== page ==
Tuesday, May 14, 2013

How to Choose a Painting for Catechesis

The following article is written by Dr Caroline Farey and John Casey and of the Maryvale Institute and first appeared in The Sower, which is published by the Maryvale Institute and distributed in both the UK and the UK. It is available online at www.thesowerreview.com.

This is written about paintings of the Annunciation, but through it they describe very clearly the principles by which one can choose a painting for catachetical purposes. This is something that is very important, but additional to its appropriateness for a liturgical setting or for devotional prayer.

Caroline and myself will be teaching the summer residential weekends for the diploma offered by the Maryvale Institute, Art Beauty and Inspiration from a Catholic Perspective. The goal of this course is to understanding of the place of beauty in Catholic culture with a special focus on visual art; by this we hope to contribute to the formation of future artists and patrons who serve the church. The course is offered in the US through the Maryvale Mid-America Center at the Archdiocese of Kansas City, Kansas . It is design with  for working adults (and that means stay-at-home mums as well) living in any location, provided they can get to the first residential weekend. The dates of the first residential weekend are July 12-15 (Friday-Monday).   Even if you don't wish to do the written work for the diploma, you would learn a lot if you chose to audit the course - attending the residential weekend and then working through the accompanying material at home at your leisure.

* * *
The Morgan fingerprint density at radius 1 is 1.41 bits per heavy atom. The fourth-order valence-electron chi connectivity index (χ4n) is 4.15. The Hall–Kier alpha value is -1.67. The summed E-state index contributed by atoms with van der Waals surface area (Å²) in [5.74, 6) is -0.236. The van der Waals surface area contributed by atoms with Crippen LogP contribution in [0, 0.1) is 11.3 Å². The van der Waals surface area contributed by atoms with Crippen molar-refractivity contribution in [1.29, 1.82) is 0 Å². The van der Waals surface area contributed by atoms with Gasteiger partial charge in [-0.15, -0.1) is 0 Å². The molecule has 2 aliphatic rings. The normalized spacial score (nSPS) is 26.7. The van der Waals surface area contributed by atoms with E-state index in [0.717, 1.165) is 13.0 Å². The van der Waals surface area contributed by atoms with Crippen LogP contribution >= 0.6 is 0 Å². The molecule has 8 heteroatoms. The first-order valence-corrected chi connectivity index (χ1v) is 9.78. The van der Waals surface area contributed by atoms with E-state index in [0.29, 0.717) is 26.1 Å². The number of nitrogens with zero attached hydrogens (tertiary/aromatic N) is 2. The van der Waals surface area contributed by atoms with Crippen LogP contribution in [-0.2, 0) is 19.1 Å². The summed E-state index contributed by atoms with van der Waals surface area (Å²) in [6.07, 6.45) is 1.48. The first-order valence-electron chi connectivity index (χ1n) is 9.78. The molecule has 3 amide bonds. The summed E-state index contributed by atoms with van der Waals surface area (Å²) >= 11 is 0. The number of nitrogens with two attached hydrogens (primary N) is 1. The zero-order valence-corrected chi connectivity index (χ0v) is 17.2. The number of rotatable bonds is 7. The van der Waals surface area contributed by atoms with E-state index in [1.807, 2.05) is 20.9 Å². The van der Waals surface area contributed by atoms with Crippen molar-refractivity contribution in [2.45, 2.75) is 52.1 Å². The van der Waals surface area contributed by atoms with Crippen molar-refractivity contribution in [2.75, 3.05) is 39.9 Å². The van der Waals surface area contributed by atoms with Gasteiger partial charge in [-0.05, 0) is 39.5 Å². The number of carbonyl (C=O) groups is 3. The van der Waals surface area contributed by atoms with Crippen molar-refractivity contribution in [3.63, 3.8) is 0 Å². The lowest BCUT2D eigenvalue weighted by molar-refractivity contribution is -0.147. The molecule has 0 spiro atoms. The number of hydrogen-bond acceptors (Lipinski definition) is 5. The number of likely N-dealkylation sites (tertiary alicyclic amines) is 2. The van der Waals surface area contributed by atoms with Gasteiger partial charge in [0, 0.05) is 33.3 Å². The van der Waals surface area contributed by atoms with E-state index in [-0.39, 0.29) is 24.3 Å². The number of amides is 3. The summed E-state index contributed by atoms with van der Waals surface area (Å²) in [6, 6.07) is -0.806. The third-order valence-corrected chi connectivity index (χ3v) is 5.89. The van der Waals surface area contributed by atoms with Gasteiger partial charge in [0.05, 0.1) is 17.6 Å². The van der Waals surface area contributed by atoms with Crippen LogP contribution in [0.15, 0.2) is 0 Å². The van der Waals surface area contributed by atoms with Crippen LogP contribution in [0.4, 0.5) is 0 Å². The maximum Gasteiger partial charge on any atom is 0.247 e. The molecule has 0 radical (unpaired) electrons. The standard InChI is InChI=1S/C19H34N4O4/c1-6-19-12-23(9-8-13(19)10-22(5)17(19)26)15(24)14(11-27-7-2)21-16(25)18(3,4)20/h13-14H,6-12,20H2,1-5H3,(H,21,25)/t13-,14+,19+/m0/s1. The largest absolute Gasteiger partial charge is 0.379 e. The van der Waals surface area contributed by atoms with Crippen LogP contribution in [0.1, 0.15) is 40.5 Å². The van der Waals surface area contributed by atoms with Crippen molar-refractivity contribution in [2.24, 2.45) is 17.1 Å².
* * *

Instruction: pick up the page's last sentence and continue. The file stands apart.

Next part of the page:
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A picture of the annunciation is a resource par excellence for catechesis because it can illustrate so many interconnecting doctrines of the faith. Having said this, not all artists have the same degree of ecclesial depth and so some pictures will be of greater catechetical value than others. At this point it is also good to be aware that one might look at a painting of a great artist,r a very beautiful painting, or one that speaks very personally, or one helpful for prayer or meditation – none of these criteria, however, makes the painting necessarily the most appropriate to use catechetically. What, then, do we need to look for as catechists in order to choose the best art of the annunciation for our purposes?